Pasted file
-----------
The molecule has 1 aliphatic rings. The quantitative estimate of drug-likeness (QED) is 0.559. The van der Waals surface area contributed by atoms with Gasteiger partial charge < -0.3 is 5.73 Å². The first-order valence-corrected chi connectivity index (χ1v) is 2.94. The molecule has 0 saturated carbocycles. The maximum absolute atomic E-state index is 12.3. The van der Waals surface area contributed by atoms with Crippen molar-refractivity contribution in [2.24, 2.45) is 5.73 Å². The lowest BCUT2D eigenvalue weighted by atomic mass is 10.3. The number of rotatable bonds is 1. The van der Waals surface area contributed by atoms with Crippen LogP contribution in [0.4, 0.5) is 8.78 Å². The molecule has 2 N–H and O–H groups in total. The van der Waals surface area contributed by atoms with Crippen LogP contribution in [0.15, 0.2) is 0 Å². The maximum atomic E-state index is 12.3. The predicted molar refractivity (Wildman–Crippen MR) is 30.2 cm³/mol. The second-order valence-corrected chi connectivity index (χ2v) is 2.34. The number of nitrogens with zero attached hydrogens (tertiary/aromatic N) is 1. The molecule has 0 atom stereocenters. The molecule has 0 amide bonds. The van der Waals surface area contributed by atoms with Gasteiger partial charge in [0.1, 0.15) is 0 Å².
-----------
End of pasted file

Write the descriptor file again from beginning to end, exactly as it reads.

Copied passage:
The molecule has 1 aliphatic rings. The quantitative estimate of drug-likeness (QED) is 0.559. The van der Waals surface area contributed by atoms with Gasteiger partial charge < -0.3 is 5.73 Å². The first-order valence-corrected chi connectivity index (χ1v) is 2.94. The molecule has 0 saturated carbocycles. The maximum absolute atomic E-state index is 12.3. The van der Waals surface area contributed by atoms with Crippen molar-refractivity contribution in [2.24, 2.45) is 5.73 Å². The lowest BCUT2D eigenvalue weighted by atomic mass is 10.3. The number of rotatable bonds is 1. The van der Waals surface area contributed by atoms with Crippen LogP contribution in [0.4, 0.5) is 8.78 Å². The molecule has 2 N–H and O–H groups in total. The van der Waals surface area contributed by atoms with Crippen LogP contribution in [0.15, 0.2) is 0 Å². The maximum atomic E-state index is 12.3. The predicted molar refractivity (Wildman–Crippen MR) is 30.2 cm³/mol. The second-order valence-corrected chi connectivity index (χ2v) is 2.34. The number of nitrogens with zero attached hydrogens (tertiary/aromatic N) is 1. The molecule has 0 atom stereocenters. The molecule has 0 amide bonds. The van der Waals surface area contributed by atoms with Gasteiger partial charge in [0.1, 0.15) is 0 Å².